Below a baleful Summer’s light
she kneels and works the stubborn soil,
sweat like hot tears, salty and bright,
on her forehead while her hard toil
lines dirt beneath her fingernails
and hair gray beneath her straw hat,
halfway deaf while her sight, too, fails;
her voice is coarse and dull and flat.
“Grow, you goddamn brats, or I’ll salt
this heathen soil like Gomorrah.”
She scowls and wonders who’s at fault
for her barren patch of flora.
Long ago she bloomed with a smile
and was a flower all her own,
but now she must plant seeds erstwhile
she wilts and sags upon the bone.
“Nothin’ pretty ever lasts long,
nor the happiness of it much.”
She tries to sing a happy song
of when she fancied such and such,
but the song withers in the air
like a garden of stillborn seeds,
so she wrings the sweat from her hair
to salt the garden and its weeds.

Word Salad

There are cockroaches scurrying
in the jumbled salad bowl
of the midnight special,
unashamed within the neon light
of this downtown diner.
Do not try to persuade me
that they are almonds
as the other patrons praise the chef
and vomit profusely on the counter.

Carried Away With Oneself

The townsfolk worried when the river would crest,
knowing it would flood their precious farmlands
and ruin crops before the Summer harvest,
all so fearful it was out of their hands—
that is, all except Donnie, the local fool
who lived in a white house all fading fast
and didn’t know how to discern a plain mule
from a jackass, or from a looking glass.
Anyhow, Donnie had it in his dense head
that he would save the town from the great flood.
“Give me all your buckets,” Donnie loudly said,
“and I will reduce that river to mud.”
Townsfolk thought this a hell of a hoot, all right,
and so they gave him every bucket,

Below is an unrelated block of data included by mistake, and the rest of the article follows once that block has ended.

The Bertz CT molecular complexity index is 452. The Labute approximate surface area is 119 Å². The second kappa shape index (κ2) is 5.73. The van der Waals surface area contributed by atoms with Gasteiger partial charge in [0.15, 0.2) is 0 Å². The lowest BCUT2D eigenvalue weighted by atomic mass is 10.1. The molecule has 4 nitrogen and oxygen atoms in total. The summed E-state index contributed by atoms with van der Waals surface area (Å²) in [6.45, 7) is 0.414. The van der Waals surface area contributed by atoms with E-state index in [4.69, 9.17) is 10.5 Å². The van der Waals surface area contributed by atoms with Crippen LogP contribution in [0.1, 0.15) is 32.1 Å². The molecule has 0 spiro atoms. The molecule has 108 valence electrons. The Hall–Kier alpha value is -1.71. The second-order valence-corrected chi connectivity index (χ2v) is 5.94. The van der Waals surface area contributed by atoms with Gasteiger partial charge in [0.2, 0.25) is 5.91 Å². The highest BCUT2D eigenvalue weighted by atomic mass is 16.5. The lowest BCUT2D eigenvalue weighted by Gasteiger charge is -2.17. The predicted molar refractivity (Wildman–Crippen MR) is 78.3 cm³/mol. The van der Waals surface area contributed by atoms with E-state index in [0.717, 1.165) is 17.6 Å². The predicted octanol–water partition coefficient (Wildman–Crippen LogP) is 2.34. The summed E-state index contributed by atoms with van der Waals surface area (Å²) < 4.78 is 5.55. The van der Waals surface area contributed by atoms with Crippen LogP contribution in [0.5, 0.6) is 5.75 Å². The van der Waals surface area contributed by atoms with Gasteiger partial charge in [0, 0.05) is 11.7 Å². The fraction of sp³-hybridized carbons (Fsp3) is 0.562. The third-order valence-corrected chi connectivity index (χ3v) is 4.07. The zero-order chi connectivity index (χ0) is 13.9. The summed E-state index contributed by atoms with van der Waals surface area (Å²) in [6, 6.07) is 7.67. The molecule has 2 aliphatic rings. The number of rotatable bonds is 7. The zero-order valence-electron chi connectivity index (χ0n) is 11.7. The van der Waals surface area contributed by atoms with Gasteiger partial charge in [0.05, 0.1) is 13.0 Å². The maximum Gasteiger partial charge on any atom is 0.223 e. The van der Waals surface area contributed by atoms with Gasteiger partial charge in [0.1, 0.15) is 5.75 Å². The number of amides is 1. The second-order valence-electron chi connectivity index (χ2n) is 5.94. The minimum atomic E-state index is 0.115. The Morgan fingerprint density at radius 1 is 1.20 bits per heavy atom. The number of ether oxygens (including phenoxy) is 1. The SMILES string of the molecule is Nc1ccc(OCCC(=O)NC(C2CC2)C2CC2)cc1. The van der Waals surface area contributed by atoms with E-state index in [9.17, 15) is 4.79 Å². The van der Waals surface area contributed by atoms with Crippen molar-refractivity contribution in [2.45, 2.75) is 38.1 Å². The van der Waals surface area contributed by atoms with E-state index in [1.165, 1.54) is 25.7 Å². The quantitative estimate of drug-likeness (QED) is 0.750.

and so Donnie took them to pail, day and night,
at the river, walking far to chuck it
away from the river, out toward the swamp,
where he fancied he made a difference,
even as the locals would laugh and would stomp
to see him so taken with such nonsense.
By and by, the river crested and then ebbed
as the floodwaters flowed farther on South
to the tributaries, watersheds, all webbed
until the river ran dry at the mouth.
The townsfolk were amazed to see such a thing
and praised Donnie for his supposed feat.
“If you are so grateful,” he said, “make me king!”
The townsfolk all knelt down to kiss his feet.
Thereafter Donnie saw to the floodwaters
whenever the rains fell in a torrent,
and he had much to eat, and many daughters
from the townsfolk, though it was abhorrent.
Each year the river rose, Donnie would bear it
with buckets, scooping it by the liters
as proof of his practice and pledge and merit
as the river rose, or fell, by meters.
But then came a year with such heavy rains
that they feared a forty-day flood was nigh
while the river swelled and broke over the plains,
the current swift, the whitewater crest high.
“Donnie! King! Save us!” they all cried out in woe.
Donnie scoffed at the river, wide and vast.
“I’ll right it,” he said, his orange cheeks aglow.
“You just wait and you’ll see! I’ll fix it fast!”
And so he took up his bucket, and his crown,
and he went to the rabid riverside
where he dipped his big, greedy buckets down
into that roaring, racing river tide.
For days he bailed at the river, growing tired,
yet the river only swelled larger still,
the farmlands and the town becoming but mired
in the bloat of that Leviathan swill.
“You are a fraud!” the townsfolk said to their king,
but he never lost faith, too much the fool
to ever doubt himself in any one thing
as he sought to solidify his rule.
And so Donnie worked at his usual pace,
which is to say, slow…lazy…no swifter
than the Hare when sleeping in the fabled race
against the tortoise, that steady drifter.
But the river was both the tortoise and hare,
for it ran swift while staying in its bed,
or else moved steadily outward, here and there;
whichever way its swelling excess led.
And Donnie waded out in the deep, thinking
he needed to get to the river’s heart
to pail out the most, although he was sinking
to his neck—yet still thinking himself smart.
“You won’t ever beat me, river,” Donnie yelled,
choking on whitewater as it tumbled
like the frothy fury of millions that swelled
until Donnie tripped and gagged and fumbled.
And, at a blink, Donnie was swallowed from sight
beneath the currents he thought he mastered—
his crown and buckets were found the next night:
the river will always have the last word.